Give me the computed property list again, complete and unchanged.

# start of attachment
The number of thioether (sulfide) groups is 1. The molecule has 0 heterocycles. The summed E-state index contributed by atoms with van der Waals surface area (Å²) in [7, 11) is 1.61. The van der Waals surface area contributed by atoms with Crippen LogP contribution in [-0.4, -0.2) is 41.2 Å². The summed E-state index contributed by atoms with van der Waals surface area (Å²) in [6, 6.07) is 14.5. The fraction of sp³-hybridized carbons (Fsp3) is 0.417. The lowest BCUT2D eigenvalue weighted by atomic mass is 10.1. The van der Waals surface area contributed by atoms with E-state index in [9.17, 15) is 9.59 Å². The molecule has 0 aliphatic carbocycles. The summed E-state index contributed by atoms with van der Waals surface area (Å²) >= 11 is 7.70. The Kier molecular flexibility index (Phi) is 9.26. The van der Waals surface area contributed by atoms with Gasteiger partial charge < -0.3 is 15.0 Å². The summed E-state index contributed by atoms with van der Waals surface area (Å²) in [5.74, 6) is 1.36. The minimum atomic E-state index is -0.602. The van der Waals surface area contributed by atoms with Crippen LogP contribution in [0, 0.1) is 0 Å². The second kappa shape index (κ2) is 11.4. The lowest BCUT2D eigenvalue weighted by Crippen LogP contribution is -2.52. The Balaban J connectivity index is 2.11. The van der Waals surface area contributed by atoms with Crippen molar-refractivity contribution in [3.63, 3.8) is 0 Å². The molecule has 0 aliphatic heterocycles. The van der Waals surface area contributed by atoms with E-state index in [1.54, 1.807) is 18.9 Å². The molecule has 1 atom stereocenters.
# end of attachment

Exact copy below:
The number of thioether (sulfide) groups is 1. The molecule has 0 heterocycles. The summed E-state index contributed by atoms with van der Waals surface area (Å²) in [7, 11) is 1.61. The van der Waals surface area contributed by atoms with Crippen LogP contribution in [-0.4, -0.2) is 41.2 Å². The summed E-state index contributed by atoms with van der Waals surface area (Å²) in [6, 6.07) is 14.5. The fraction of sp³-hybridized carbons (Fsp3) is 0.417. The lowest BCUT2D eigenvalue weighted by atomic mass is 10.1. The van der Waals surface area contributed by atoms with E-state index in [9.17, 15) is 9.59 Å². The molecule has 0 aliphatic carbocycles. The summed E-state index contributed by atoms with van der Waals surface area (Å²) >= 11 is 7.70. The Kier molecular flexibility index (Phi) is 9.26. The van der Waals surface area contributed by atoms with Gasteiger partial charge < -0.3 is 15.0 Å². The summed E-state index contributed by atoms with van der Waals surface area (Å²) in [5.74, 6) is 1.36. The minimum atomic E-state index is -0.602. The van der Waals surface area contributed by atoms with Crippen LogP contribution in [0, 0.1) is 0 Å². The second kappa shape index (κ2) is 11.4. The lowest BCUT2D eigenvalue weighted by Crippen LogP contribution is -2.52. The Balaban J connectivity index is 2.11. The van der Waals surface area contributed by atoms with Crippen molar-refractivity contribution in [3.63, 3.8) is 0 Å². The molecule has 0 aliphatic heterocycles. The van der Waals surface area contributed by atoms with E-state index in [1.54, 1.807) is 18.9 Å². The molecule has 1 atom stereocenters.